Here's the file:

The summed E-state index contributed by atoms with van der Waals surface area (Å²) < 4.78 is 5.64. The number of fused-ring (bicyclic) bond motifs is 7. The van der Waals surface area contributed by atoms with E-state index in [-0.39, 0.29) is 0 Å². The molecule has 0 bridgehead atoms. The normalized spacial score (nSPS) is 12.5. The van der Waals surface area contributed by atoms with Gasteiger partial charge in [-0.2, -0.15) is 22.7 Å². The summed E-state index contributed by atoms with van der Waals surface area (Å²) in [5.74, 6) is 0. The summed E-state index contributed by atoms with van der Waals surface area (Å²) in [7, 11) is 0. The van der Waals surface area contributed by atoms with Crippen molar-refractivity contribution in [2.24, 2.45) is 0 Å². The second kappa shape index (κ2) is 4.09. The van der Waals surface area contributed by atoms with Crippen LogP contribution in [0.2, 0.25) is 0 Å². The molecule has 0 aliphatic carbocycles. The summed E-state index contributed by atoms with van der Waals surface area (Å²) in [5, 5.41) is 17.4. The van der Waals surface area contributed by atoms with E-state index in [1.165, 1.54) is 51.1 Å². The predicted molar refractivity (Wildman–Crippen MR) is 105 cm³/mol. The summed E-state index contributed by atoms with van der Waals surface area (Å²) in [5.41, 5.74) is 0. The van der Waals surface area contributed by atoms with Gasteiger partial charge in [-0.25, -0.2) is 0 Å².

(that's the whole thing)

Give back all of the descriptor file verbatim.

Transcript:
The summed E-state index contributed by atoms with van der Waals surface area (Å²) < 4.78 is 5.64. The number of fused-ring (bicyclic) bond motifs is 7. The van der Waals surface area contributed by atoms with E-state index in [-0.39, 0.29) is 0 Å². The molecule has 0 bridgehead atoms. The normalized spacial score (nSPS) is 12.5. The van der Waals surface area contributed by atoms with Gasteiger partial charge in [-0.2, -0.15) is 22.7 Å². The summed E-state index contributed by atoms with van der Waals surface area (Å²) in [5.74, 6) is 0. The summed E-state index contributed by atoms with van der Waals surface area (Å²) in [7, 11) is 0. The van der Waals surface area contributed by atoms with Crippen molar-refractivity contribution in [2.24, 2.45) is 0 Å². The second kappa shape index (κ2) is 4.09. The van der Waals surface area contributed by atoms with Crippen LogP contribution in [0.2, 0.25) is 0 Å². The molecule has 0 aliphatic carbocycles. The summed E-state index contributed by atoms with van der Waals surface area (Å²) in [5, 5.41) is 17.4. The van der Waals surface area contributed by atoms with E-state index in [1.165, 1.54) is 51.1 Å². The predicted molar refractivity (Wildman–Crippen MR) is 105 cm³/mol. The summed E-state index contributed by atoms with van der Waals surface area (Å²) in [5.41, 5.74) is 0. The van der Waals surface area contributed by atoms with Gasteiger partial charge in [-0.25, -0.2) is 0 Å².